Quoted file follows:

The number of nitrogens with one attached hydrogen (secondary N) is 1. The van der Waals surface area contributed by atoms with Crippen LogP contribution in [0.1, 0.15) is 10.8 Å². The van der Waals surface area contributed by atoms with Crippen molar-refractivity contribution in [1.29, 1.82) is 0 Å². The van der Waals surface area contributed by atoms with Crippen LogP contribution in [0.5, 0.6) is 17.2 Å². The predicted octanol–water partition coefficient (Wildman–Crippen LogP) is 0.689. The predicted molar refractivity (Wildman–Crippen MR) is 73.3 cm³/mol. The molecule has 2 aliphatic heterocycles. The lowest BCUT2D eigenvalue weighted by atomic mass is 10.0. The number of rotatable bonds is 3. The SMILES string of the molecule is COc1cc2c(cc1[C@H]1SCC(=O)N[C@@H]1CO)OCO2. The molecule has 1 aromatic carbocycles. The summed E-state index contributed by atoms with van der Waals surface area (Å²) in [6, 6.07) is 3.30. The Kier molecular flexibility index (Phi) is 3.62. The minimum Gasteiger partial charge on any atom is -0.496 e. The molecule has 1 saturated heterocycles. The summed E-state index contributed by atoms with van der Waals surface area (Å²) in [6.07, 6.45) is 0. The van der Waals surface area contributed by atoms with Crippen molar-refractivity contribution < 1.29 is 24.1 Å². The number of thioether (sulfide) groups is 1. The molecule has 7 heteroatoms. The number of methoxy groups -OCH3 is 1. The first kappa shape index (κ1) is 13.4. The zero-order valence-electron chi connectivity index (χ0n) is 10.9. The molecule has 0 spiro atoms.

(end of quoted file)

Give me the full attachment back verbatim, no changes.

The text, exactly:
The number of nitrogens with one attached hydrogen (secondary N) is 1. The van der Waals surface area contributed by atoms with Crippen LogP contribution in [0.1, 0.15) is 10.8 Å². The van der Waals surface area contributed by atoms with Crippen molar-refractivity contribution in [1.29, 1.82) is 0 Å². The van der Waals surface area contributed by atoms with Crippen LogP contribution in [0.5, 0.6) is 17.2 Å². The predicted octanol–water partition coefficient (Wildman–Crippen LogP) is 0.689. The predicted molar refractivity (Wildman–Crippen MR) is 73.3 cm³/mol. The molecule has 2 aliphatic heterocycles. The lowest BCUT2D eigenvalue weighted by atomic mass is 10.0. The number of rotatable bonds is 3. The SMILES string of the molecule is COc1cc2c(cc1[C@H]1SCC(=O)N[C@@H]1CO)OCO2. The molecule has 1 aromatic carbocycles. The summed E-state index contributed by atoms with van der Waals surface area (Å²) in [6, 6.07) is 3.30. The Kier molecular flexibility index (Phi) is 3.62. The minimum Gasteiger partial charge on any atom is -0.496 e. The molecule has 1 saturated heterocycles. The summed E-state index contributed by atoms with van der Waals surface area (Å²) in [6.07, 6.45) is 0. The van der Waals surface area contributed by atoms with Crippen molar-refractivity contribution < 1.29 is 24.1 Å². The number of thioether (sulfide) groups is 1. The molecule has 7 heteroatoms. The number of methoxy groups -OCH3 is 1. The first kappa shape index (κ1) is 13.4. The zero-order valence-electron chi connectivity index (χ0n) is 10.9. The molecule has 0 spiro atoms.